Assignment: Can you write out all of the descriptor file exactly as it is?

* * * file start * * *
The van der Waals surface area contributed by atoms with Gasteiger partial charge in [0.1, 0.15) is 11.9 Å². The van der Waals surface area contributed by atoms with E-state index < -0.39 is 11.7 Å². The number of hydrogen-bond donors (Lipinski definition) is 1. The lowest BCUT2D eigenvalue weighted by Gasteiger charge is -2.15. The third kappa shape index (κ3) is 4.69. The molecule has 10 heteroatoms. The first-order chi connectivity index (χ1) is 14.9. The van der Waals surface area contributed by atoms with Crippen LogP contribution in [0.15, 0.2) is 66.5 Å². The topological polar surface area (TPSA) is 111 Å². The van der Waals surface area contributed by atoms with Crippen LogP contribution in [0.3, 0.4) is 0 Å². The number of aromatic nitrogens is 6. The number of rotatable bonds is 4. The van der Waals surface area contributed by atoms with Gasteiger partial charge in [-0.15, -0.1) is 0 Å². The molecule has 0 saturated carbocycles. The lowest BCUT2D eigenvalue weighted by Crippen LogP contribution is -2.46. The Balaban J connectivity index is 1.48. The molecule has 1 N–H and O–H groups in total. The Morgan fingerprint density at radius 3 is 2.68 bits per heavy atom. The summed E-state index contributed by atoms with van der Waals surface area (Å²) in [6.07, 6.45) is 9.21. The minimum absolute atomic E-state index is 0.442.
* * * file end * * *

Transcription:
The van der Waals surface area contributed by atoms with Gasteiger partial charge in [0.1, 0.15) is 11.9 Å². The van der Waals surface area contributed by atoms with E-state index < -0.39 is 11.7 Å². The number of hydrogen-bond donors (Lipinski definition) is 1. The lowest BCUT2D eigenvalue weighted by Gasteiger charge is -2.15. The third kappa shape index (κ3) is 4.69. The molecule has 10 heteroatoms. The first-order chi connectivity index (χ1) is 14.9. The van der Waals surface area contributed by atoms with Crippen LogP contribution in [0.15, 0.2) is 66.5 Å². The topological polar surface area (TPSA) is 111 Å². The van der Waals surface area contributed by atoms with Crippen LogP contribution in [0.3, 0.4) is 0 Å². The number of aromatic nitrogens is 6. The number of rotatable bonds is 4. The van der Waals surface area contributed by atoms with Gasteiger partial charge in [-0.15, -0.1) is 0 Å². The molecule has 0 saturated carbocycles. The lowest BCUT2D eigenvalue weighted by Crippen LogP contribution is -2.46. The Balaban J connectivity index is 1.48. The molecule has 1 N–H and O–H groups in total. The Morgan fingerprint density at radius 3 is 2.68 bits per heavy atom. The summed E-state index contributed by atoms with van der Waals surface area (Å²) in [6.07, 6.45) is 9.21. The minimum absolute atomic E-state index is 0.442.